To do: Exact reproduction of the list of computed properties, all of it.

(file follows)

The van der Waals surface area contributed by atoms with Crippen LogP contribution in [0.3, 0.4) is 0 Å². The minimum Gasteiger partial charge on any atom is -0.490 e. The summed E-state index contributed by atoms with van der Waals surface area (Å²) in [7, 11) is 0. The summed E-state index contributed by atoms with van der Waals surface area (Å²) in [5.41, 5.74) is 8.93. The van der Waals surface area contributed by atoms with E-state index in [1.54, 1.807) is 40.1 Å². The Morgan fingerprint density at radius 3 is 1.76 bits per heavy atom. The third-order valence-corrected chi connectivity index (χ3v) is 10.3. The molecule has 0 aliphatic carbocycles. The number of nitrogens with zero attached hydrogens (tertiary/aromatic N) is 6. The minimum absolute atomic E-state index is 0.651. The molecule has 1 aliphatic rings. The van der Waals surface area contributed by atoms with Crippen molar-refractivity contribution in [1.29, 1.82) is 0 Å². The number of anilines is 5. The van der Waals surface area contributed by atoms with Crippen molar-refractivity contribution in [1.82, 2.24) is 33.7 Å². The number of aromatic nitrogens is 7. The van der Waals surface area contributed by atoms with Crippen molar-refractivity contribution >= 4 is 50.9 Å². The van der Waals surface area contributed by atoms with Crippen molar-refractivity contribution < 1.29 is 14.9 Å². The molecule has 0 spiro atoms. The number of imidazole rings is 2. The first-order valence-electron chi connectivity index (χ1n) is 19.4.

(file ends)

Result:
The van der Waals surface area contributed by atoms with Crippen LogP contribution in [0.3, 0.4) is 0 Å². The minimum Gasteiger partial charge on any atom is -0.490 e. The summed E-state index contributed by atoms with van der Waals surface area (Å²) in [7, 11) is 0. The summed E-state index contributed by atoms with van der Waals surface area (Å²) in [5.41, 5.74) is 8.93. The van der Waals surface area contributed by atoms with E-state index in [1.54, 1.807) is 40.1 Å². The Morgan fingerprint density at radius 3 is 1.76 bits per heavy atom. The third-order valence-corrected chi connectivity index (χ3v) is 10.3. The molecule has 0 aliphatic carbocycles. The number of nitrogens with zero attached hydrogens (tertiary/aromatic N) is 6. The minimum absolute atomic E-state index is 0.651. The molecule has 1 aliphatic rings. The van der Waals surface area contributed by atoms with Crippen molar-refractivity contribution in [1.29, 1.82) is 0 Å². The number of anilines is 5. The van der Waals surface area contributed by atoms with Crippen molar-refractivity contribution in [1.82, 2.24) is 33.7 Å². The number of aromatic nitrogens is 7. The van der Waals surface area contributed by atoms with Crippen molar-refractivity contribution >= 4 is 50.9 Å². The van der Waals surface area contributed by atoms with Crippen molar-refractivity contribution < 1.29 is 14.9 Å². The molecule has 0 spiro atoms. The number of imidazole rings is 2. The first-order valence-electron chi connectivity index (χ1n) is 19.4.